↓ Skip to main content

Bilingualism in older Mexican-American immigrants is associated with higher scores on cognitive screening

Overview of attention for article published in BMC Geriatrics, November 2016
Altmetric Badge

About this Attention Score

  • In the top 25% of all research outputs scored by Altmetric
  • High Attention Score compared to outputs of the same age (82nd percentile)
  • Good Attention Score compared to outputs of the same age and source (73rd percentile)

Mentioned by

blogs
1 blog
twitter
1 tweeter

Citations

dimensions_citation
16 Dimensions

Readers on

mendeley
87 Mendeley
You are seeing a free-to-access but limited selection of the activity Altmetric has collected about this research output. Click here to find out more.
Title
Bilingualism in older Mexican-American immigrants is associated with higher scores on cognitive screening
Published in
BMC Geriatrics, November 2016
DOI 10.1186/s12877-016-0368-1
Pubmed ID
Authors

Claudia Padilla, Mario F. Mendez, Elvira E. Jimenez, Edmond Teng

Abstract

Bilingualism may protect against cognitive aging and delay the onset of dementia. However, studies comparing monolinguals and bilinguals on such metrics have produced inconsistent results complicated by confounding variables and methodological concerns. We addressed this issue by comparing cognitive performance in a more culturally homogeneous cohort of older Spanish-speaking monolingual (n = 289) and Spanish-English bilingual (n = 339) Mexican-American immigrants from the Sacramento Longitudinal Study on Aging. After adjusting for demographic differences and depressive symptoms, both groups performed similarly at baseline on verbal memory but the bilingual group performed significantly better than the monolingual group on a cognitive screening test, the Modified Mini-Mental State Examination (3MS; p < 0.001). Group differences on the 3MS were driven by language/executive and language/praxis factors. Within the bilingual group, neither language of testing nor degree of bilingualism was significantly associated with 3MS or verbal memory scores. Amongst individuals who performed in the normal or better range on both tests at baseline and were followed for an average of 6 years, both monolinguals and bilinguals exhibited similar rates of cognitive decline on both measures. These findings suggest that bilingualism is associated with modest benefits in cognitive screening performance in older individuals in cross-sectional analyses that persist across longitudinal analyses. The effects of bilingualism should be considered when cognitively screening is performed in aging immigrant populations.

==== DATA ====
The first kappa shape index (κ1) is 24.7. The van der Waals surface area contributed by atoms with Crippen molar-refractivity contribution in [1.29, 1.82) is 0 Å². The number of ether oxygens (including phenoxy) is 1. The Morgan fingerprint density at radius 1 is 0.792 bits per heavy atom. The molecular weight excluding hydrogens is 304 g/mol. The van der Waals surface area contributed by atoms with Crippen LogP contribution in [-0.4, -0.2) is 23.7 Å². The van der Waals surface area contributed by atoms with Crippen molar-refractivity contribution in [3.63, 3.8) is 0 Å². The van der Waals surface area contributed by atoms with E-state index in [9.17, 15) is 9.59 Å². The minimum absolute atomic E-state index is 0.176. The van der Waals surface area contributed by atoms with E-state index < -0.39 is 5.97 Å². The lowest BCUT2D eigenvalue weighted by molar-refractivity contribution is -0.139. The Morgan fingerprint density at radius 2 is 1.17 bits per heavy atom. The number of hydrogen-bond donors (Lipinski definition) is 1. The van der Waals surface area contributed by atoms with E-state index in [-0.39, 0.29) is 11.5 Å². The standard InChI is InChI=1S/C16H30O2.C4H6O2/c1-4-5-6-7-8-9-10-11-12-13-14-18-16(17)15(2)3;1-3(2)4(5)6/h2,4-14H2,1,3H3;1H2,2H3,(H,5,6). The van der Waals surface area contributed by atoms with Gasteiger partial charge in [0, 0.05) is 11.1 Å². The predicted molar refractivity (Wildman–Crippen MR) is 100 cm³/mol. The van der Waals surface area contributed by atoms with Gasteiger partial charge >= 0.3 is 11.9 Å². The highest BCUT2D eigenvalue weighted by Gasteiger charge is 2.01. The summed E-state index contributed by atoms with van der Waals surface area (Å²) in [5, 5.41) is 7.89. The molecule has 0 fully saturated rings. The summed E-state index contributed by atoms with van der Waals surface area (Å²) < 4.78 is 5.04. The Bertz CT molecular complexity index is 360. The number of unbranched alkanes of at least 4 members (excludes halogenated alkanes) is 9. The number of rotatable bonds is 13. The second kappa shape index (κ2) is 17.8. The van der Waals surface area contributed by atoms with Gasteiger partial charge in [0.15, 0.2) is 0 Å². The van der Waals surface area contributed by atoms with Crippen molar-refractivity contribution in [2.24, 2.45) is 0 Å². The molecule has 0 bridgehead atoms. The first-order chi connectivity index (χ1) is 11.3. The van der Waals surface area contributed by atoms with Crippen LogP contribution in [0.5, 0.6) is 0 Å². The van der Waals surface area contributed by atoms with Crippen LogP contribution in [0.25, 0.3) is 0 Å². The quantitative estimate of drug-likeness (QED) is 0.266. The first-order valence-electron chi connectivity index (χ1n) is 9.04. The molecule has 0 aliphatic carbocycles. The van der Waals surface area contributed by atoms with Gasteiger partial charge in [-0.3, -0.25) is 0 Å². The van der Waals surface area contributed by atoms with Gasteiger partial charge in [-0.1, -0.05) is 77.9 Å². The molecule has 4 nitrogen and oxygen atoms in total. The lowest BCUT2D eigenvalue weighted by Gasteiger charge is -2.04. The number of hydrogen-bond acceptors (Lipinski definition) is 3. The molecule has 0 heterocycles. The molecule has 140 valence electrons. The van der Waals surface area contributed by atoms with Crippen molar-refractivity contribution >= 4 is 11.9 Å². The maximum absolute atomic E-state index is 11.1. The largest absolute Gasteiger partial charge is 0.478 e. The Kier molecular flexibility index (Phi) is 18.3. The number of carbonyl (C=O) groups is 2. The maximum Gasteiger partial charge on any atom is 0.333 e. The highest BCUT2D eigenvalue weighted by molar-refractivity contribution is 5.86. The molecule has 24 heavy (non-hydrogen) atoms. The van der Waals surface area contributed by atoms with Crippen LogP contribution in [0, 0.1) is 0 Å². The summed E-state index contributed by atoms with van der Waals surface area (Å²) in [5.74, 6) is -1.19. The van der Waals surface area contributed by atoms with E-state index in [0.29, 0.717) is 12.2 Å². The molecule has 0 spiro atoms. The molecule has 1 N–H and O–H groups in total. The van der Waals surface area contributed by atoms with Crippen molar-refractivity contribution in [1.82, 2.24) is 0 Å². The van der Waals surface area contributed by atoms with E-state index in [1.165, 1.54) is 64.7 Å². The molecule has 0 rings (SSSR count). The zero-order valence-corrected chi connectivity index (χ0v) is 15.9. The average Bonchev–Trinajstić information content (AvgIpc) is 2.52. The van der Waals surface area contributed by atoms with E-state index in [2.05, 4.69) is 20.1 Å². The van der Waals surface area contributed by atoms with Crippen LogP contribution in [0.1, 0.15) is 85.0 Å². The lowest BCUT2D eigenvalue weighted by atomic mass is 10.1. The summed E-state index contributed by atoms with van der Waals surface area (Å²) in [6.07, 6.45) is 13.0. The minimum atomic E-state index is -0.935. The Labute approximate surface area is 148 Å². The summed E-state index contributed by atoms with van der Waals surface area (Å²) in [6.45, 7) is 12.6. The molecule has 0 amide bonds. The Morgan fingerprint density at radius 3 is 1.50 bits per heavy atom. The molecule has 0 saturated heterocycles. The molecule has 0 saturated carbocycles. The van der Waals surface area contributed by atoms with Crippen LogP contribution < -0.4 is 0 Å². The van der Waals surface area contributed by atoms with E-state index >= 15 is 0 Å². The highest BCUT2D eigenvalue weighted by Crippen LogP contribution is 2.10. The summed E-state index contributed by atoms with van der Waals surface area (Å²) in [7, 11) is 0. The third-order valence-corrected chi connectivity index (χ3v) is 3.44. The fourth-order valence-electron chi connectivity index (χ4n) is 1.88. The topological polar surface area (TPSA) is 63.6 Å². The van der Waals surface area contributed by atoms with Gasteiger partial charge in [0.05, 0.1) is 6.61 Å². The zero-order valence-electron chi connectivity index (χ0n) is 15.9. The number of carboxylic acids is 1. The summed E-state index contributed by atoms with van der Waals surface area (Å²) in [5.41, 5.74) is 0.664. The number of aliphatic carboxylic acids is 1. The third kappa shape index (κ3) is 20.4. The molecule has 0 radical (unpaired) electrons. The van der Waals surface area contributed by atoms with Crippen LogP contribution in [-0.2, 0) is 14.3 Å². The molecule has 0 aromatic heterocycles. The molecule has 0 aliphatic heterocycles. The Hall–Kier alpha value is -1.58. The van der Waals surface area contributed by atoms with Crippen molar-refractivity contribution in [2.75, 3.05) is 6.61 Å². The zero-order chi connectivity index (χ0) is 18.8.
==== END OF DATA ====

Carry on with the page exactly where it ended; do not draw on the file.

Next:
Twitter Demographics

The data shown below were collected from the profile of 1 tweeter who shared this research output. Click here to find out more about how the information was compiled.

Mendeley readers

The data shown below were compiled from readership statistics for 87 Mendeley readers of this research output. Click here to see the associated Mendeley record.

Geographical breakdown

Country Count As %
Unknown 87 100%

Demographic breakdown

Readers by professional status Count As %
Student > Master 12 14%
Student > Bachelor 12 14%
Student > Ph. D. Student 9 10%
Student > Doctoral Student 9 10%
Researcher 6 7%
Other 13 15%
Unknown 26 30%
Readers by discipline Count As %
Psychology 22 25%
Medicine and Dentistry 11 13%
Social Sciences 5 6%
Linguistics 4 5%
Nursing and Health Professions 3 3%
Other 10 11%
Unknown 32 37%

Attention Score in Context

This research output has an Altmetric Attention Score of 9. This is our high-level measure of the quality and quantity of online attention that it has received. This Attention Score, as well as the ranking and number of research outputs shown below, was calculated when the research output was last mentioned on 04 September 2017.
All research outputs
#3,686,858
of 22,903,988 outputs
Outputs from BMC Geriatrics
#934
of 3,209 outputs
Outputs of similar age
#71,860
of 415,133 outputs
Outputs of similar age from BMC Geriatrics
#11
of 41 outputs
Altmetric has tracked 22,903,988 research outputs across all sources so far. Compared to these this one has done well and is in the 83rd percentile: it's in the top 25% of all research outputs ever tracked by Altmetric.
So far Altmetric has tracked 3,209 research outputs from this source. They typically receive more attention than average, with a mean Attention Score of 9.4. This one has gotten more attention than average, scoring higher than 70% of its peers.
Older research outputs will score higher simply because they've had more time to accumulate mentions. To account for age we can compare this Altmetric Attention Score to the 415,133 tracked outputs that were published within six weeks on either side of this one in any source. This one has done well, scoring higher than 82% of its contemporaries.
We're also able to compare this research output to 41 others from the same source and published within six weeks on either side of this one. This one has gotten more attention than average, scoring higher than 73% of its contemporaries.